NEW DELHI: Driven by a sharp spike in crude oil shipments, India’s imports from Russia have shot up 3.7 times to top $5 billion during April and May 2022, with the value of consignments nearly already half the imports for entire 2021-22.
Since February, when Russia attacked Ukraine, imports have risen close to three-and-a-half times to $8.6 billion, compared to $2.5 billion in the corresponding period in 2021.
Apart from petroleum, some of the other product categories, such as fertiliser and edible oil, have also seen a significant increase, according to the disaggregated numbers available with the commerce department. Coking coal and steam coal have also seen a steep rise.
Project exports and precious and semi-precious stones, largely diamonds, are among sectors whose imports have shrunk.
Soaring imports come in the backdrop of shrinking exports, which has widened the trade deficit during the first two months of 2022-23 to $4.8 billion, compared to $900 million in the corresponding period last year.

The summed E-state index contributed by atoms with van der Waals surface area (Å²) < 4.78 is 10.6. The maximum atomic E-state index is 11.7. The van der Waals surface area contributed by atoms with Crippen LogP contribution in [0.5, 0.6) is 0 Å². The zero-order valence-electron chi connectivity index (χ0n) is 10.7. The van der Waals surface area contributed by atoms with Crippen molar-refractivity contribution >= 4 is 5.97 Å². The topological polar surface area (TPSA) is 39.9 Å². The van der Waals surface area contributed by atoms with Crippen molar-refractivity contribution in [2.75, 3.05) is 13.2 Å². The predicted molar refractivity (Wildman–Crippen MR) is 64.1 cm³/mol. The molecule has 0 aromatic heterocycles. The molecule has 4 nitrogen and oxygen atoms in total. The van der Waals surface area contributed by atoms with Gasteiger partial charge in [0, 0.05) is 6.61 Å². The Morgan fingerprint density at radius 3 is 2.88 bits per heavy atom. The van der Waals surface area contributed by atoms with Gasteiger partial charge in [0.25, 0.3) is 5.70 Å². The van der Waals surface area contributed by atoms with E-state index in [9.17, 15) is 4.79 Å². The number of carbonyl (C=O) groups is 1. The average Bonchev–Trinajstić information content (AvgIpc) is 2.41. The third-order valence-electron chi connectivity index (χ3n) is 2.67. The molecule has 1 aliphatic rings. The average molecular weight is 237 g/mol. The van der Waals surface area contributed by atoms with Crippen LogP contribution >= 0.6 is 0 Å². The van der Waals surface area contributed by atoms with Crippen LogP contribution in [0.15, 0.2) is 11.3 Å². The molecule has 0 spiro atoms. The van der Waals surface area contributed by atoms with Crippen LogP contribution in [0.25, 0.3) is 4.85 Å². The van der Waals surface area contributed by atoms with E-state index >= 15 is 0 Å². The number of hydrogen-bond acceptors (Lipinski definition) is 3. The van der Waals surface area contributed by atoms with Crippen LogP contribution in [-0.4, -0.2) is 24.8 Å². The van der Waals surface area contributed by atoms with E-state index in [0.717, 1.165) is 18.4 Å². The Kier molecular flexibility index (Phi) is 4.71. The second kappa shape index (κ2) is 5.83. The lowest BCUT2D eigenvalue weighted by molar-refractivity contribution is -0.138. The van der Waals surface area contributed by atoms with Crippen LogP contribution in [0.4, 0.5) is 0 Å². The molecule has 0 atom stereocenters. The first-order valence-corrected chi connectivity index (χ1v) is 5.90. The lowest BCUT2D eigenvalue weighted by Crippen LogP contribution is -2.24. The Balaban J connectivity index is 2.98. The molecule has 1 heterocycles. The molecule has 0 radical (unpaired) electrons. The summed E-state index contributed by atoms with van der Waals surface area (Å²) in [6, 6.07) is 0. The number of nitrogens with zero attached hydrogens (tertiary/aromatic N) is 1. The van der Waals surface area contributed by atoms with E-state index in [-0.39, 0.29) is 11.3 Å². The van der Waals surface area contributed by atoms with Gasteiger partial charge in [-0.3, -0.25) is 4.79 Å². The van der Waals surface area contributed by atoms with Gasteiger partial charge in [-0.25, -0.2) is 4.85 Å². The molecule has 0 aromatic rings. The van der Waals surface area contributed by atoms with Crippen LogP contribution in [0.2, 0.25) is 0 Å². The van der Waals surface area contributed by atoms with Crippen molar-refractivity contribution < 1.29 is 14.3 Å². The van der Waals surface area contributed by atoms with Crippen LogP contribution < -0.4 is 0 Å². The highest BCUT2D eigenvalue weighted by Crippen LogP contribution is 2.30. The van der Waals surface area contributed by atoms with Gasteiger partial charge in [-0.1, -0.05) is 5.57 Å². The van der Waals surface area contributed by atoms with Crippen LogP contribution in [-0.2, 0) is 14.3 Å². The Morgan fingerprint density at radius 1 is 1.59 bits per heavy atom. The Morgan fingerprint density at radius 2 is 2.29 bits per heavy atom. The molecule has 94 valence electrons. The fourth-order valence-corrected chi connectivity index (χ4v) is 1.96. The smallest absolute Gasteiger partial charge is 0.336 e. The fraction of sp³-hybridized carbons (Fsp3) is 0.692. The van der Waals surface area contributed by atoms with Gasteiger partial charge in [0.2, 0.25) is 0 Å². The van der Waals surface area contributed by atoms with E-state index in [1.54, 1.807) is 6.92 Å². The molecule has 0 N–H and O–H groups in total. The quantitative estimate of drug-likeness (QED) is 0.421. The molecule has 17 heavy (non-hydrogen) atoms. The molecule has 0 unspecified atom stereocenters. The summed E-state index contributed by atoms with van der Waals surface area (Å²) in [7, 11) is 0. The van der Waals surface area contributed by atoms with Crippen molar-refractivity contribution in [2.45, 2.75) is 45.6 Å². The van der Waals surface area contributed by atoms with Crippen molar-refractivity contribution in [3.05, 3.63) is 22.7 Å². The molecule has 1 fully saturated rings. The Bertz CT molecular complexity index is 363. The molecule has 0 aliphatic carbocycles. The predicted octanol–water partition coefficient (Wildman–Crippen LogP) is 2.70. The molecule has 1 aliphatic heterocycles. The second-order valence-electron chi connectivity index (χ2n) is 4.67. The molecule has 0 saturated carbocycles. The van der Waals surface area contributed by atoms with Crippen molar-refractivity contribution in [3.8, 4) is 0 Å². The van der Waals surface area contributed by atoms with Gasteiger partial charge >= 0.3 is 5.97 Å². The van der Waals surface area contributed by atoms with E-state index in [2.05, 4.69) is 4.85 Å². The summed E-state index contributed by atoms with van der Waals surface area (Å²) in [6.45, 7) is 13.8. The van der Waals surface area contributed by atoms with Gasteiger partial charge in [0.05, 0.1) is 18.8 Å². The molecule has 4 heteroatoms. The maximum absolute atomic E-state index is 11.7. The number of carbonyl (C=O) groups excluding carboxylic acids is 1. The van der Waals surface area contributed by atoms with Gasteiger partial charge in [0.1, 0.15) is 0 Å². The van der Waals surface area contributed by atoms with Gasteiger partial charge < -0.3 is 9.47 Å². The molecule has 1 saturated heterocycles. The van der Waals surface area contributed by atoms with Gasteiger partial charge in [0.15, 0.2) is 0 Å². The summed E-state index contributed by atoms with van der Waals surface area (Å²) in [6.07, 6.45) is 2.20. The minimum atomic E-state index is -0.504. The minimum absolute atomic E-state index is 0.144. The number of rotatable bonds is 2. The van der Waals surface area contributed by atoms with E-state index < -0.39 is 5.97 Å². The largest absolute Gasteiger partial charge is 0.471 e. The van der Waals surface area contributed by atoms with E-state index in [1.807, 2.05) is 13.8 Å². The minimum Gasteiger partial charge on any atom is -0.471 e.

During April and May 2022, mineral fuel imports were estimated to have jumped six-fold to $4.2 billion. Within this segment, crude petroleum shipments were valued at around $3.2 billion, against no imports during April and May 2021, the official numbers showed.
Barring a dip in February, when the war started, the import of “mineral oil” from Russia has gone up in every subsequent month, with the value during February-May 2022 pegged at $5.3 billion — a five-fold jump over the corresponding period last year.
The numbers indicate that since March, the government has not been shy of allowing imports from Russia despite international pressure, at least in areas where there is a major deficit. Government sources said that the sanctions by the West have helped India get a better deal from Russian companies and it is in the country’s economic interest to pursue what’s best for it. In fact, unlike the initial days of the war when Indian petroleum refiners were buying significant amounts in high seas sales, the numbers indicate that the transactions are taking place directly as crude oil is exempted from sanctions.
As a result, fertilisers have seen an even bigger rise, with the value of shipments soaring over eight times to $608 million since the war began in February.